FISH CREEK CANYON WILDERNESS STUDY AREA
The four main canyons of this WSA are up to 700 feet deep. The canyons meander somewhat and contain numerous rock fins, alcoves, pinnacles, step-like pour offs on the canyon floors, and impressive natural arches. In addition to pinyon-juniper woodland and sagebrush, desert shrubs are common. Ponderosa pine is found in the drainages of the northern part of the WSA. The WSA includes land extensively occupied by Ancestral Puebloan dwellers from about 200 A.D. to 1300 A.D. A stabilized archeological site, Comb Wash Overlook, has 4 tower bases, a wall on the mesa rim, and rock shelter dwellings below. The Hole in the Rock Trail, the route followed by the Mormon settlers in 1879 to 1880, forms most of this unit’s southern boundary..
Located in San Juan County, about 40 miles southwest of Blanding, UT and just south of the Kane Gulch Ranger Station. To reach the Fish and Owl Trailhead, from Blanding drive south on Highway 191 and turn right (west) onto Highway 95, continuing west for 28.4 miles. Turn left (south) onto Highway 261 and travel 4.9 miles, passing the Kane Gulch Ranger Station. Turn left onto Fish and Owl Canyon Road (B253) and travel 5.2 miles to the trailhead. The south end of the Fish Creek Canyon WSA, including McLoyd Canyon Trailhead, is accessible from the Snow Flat Road (B237), between Highway 295 and the Comb Wash Road. The Hole in the Rock Trail, the route followed by the Mormon settlers in 1879 to 1880, forms most of this WSA’s southern boundary.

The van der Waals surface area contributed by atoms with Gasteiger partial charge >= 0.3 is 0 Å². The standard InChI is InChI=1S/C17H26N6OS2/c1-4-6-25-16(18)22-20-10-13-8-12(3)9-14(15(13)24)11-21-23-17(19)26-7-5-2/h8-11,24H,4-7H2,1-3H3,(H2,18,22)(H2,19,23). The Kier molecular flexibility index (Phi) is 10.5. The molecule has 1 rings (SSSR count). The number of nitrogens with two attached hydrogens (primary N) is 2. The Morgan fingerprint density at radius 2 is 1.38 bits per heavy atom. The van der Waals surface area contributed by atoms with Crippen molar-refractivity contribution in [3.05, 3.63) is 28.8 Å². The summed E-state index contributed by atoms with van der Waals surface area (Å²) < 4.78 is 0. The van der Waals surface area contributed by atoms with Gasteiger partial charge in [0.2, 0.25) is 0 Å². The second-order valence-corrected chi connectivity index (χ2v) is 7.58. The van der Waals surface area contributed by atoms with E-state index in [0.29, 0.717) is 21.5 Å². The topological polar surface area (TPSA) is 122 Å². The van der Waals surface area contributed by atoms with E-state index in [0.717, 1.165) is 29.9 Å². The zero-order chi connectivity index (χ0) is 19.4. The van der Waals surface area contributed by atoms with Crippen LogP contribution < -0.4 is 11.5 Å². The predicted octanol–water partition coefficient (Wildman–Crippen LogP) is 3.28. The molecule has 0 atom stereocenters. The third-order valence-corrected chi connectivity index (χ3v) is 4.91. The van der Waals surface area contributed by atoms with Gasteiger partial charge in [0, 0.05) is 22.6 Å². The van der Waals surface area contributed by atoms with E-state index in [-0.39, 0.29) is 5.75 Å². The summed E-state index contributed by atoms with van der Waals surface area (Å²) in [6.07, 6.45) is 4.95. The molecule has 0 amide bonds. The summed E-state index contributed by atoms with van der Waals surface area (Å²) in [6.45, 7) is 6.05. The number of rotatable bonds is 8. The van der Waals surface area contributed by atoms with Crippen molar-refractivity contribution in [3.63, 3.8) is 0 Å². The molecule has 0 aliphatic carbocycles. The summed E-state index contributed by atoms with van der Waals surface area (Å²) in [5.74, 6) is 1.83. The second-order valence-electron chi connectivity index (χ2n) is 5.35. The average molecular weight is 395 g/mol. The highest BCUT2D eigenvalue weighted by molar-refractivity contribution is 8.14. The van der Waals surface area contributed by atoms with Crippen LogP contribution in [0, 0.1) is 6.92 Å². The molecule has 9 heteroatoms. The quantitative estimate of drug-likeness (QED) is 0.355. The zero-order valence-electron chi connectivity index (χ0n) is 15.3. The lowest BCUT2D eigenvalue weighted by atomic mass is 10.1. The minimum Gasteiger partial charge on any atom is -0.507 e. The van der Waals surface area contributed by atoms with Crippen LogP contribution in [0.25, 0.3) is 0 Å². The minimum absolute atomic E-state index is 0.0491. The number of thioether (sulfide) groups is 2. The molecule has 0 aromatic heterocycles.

Visitors should come prepared for backcountry conditions and adequately prepare for their trip. Knowledge of weather, terrain, and physical conditions can help ensure safety.